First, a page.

The use of the Gianturco-Roubin intracoronary stent: The new approaches to coronary intervention (NACI) registry experience

Larry S. Dean, Charles J. George, David R. Holmes, Joseph P. Carrozza, Spencer B. King, Ronald E. Vlietstra, Jeffery W. Moses, Dean Kereiakes, Gary S. Roubin

Research output: Contribution to journalArticlepeer-review

5 Scopus citations


The objective of this study is to compare the in-hospital and follow-up outcome in patients receiving the Gianturco-Roubin stent (GRS) who were enrolled in the New Approaches to Coronary Intervention (NACI) registry. The GRS was approved by the US Food and Drug Administration (FDA) in August 1992 for the treatment of acute or threatened closure after a percutaneous intervention. The application of intracoronary stenting has broadened substantially in the last few years, but less is known about the use of this device for other indications. Since the NACI registry includes patients stented for other indications, a comparison of these groups with patients being stented for acute or threatened closure was undertaken. A GRS was deployed in 497 NACI registry patients. Of these, 466 patients received a GRS in 1 of 3 of the following ways: (1) 351 unplanned stenting after conventional angioplasty of the same lesion; (2) 54 after failed/suboptimal use of a new device in the same lesion; and (3) 61 in planned stenting procedures. This analysis focuses on these 3 patient subgroups and compares their in-hospital outcome and subsequent follow-up to 1 year. There were 520 stented segments in the 466 patients. The group with stenting after failed/suboptimal new-device use had a higher incidence of myocardial infarction (MI) and cardiogenic shock than either the patients with unplanned stenting after percutaneous transluminal coronary angioplasty (PTCA) or planned stenting (MI 22.2% vs 12.0% vs 0%, respectively, and cardiogenic shock 5.6% vs 0.9% vs 0%, respectively; p < 0.05). This group also had significantly lower procedural success (58.7% vs 75.3% 81.5%, respectively; p <0.05). Although not statistically significant, the requirement for transfusion was higher in the unplanned and new-device stented groups than in the planned group (10.5% vs 16.75 vs 1.6%, respectively). Likewise, the incidence of Q-wave MI was higher in the new-device group (22.2% vs 12% vs 0%, respectively; p < 0.05). Despite a higher, in-hospital complication rate in the unplanned groups, follow-up from discharge to 1 year showed similar outcome. In particular, percutaneous reintervention of the stented segment occurred in: 13.0% in the unplanned after new device; 17.4% in the unplanned after PTCA; and 26.2% in the planned group. Although not statistically significant, the higher incidence of percutaneous target lesion revascularization in the planned group probably represents the greater incidence of restenotic lesions in this cohort. In this very heterogenous group of patients, including those with failure of another new device, the use of the GRS is associated with acceptable in-hospital and follow-up complication rates, although complications were clearly greater when unplanned use of the stent was needed, particularly after failure of another new device. Although the experience is small, patients having the GRS placed in an elective fashion, i.e., the planned group, appear to experience lower in-hospital complication rates, although they have a higher rate of subsequent target lesion revascularization, in this group of predominantly restenotic lesions.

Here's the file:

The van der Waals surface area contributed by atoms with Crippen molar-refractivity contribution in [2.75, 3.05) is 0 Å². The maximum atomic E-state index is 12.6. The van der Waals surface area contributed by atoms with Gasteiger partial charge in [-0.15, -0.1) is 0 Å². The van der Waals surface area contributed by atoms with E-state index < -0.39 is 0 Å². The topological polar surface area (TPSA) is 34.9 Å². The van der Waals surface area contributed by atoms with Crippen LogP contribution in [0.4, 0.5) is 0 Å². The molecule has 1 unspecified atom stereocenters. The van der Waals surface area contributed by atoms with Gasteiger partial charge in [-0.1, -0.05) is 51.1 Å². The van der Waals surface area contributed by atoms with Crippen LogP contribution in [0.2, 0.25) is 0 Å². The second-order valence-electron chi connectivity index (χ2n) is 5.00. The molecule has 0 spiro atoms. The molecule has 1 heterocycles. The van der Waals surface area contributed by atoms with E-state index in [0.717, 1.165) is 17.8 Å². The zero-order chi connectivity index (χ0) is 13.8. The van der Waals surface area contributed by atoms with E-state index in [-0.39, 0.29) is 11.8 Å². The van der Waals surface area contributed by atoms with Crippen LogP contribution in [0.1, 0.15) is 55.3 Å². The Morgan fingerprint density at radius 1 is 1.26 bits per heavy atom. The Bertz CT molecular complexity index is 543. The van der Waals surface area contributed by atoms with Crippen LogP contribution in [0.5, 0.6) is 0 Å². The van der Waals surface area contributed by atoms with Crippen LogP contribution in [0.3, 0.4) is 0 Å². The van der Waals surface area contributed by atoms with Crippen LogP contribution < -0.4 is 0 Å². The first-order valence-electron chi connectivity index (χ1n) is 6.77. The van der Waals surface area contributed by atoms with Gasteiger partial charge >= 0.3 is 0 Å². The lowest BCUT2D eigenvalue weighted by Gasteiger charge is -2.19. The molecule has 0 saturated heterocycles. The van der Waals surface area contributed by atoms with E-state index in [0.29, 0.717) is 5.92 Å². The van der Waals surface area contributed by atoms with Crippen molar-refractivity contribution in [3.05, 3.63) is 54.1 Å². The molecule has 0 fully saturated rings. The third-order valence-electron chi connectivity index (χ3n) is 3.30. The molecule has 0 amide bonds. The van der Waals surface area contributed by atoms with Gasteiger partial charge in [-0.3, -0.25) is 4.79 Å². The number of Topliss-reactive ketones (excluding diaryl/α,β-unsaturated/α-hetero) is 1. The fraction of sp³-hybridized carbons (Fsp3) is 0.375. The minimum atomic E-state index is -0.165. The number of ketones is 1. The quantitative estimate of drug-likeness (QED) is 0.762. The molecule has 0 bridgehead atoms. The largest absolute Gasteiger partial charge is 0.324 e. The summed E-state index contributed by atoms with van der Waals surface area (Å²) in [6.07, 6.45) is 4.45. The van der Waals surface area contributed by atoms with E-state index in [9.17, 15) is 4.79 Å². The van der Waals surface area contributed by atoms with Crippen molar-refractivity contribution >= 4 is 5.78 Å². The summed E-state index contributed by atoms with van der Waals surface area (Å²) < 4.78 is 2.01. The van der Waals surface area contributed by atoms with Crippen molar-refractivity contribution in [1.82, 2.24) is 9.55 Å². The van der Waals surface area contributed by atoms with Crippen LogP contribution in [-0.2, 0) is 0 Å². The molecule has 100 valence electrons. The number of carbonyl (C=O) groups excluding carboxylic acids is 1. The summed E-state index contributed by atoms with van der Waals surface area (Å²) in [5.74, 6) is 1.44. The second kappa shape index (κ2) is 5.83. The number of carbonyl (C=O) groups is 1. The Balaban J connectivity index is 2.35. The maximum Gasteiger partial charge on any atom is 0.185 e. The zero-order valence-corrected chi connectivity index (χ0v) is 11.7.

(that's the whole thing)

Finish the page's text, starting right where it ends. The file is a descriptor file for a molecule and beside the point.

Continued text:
Original languageEnglish (US)
Pages (from-to)89K-98K
JournalAmerican Journal of Cardiology
Issue number10 A
StatePublished - Nov 20 1997

ASJC Scopus subject areas

  • Cardiology and Cardiovascular Medicine


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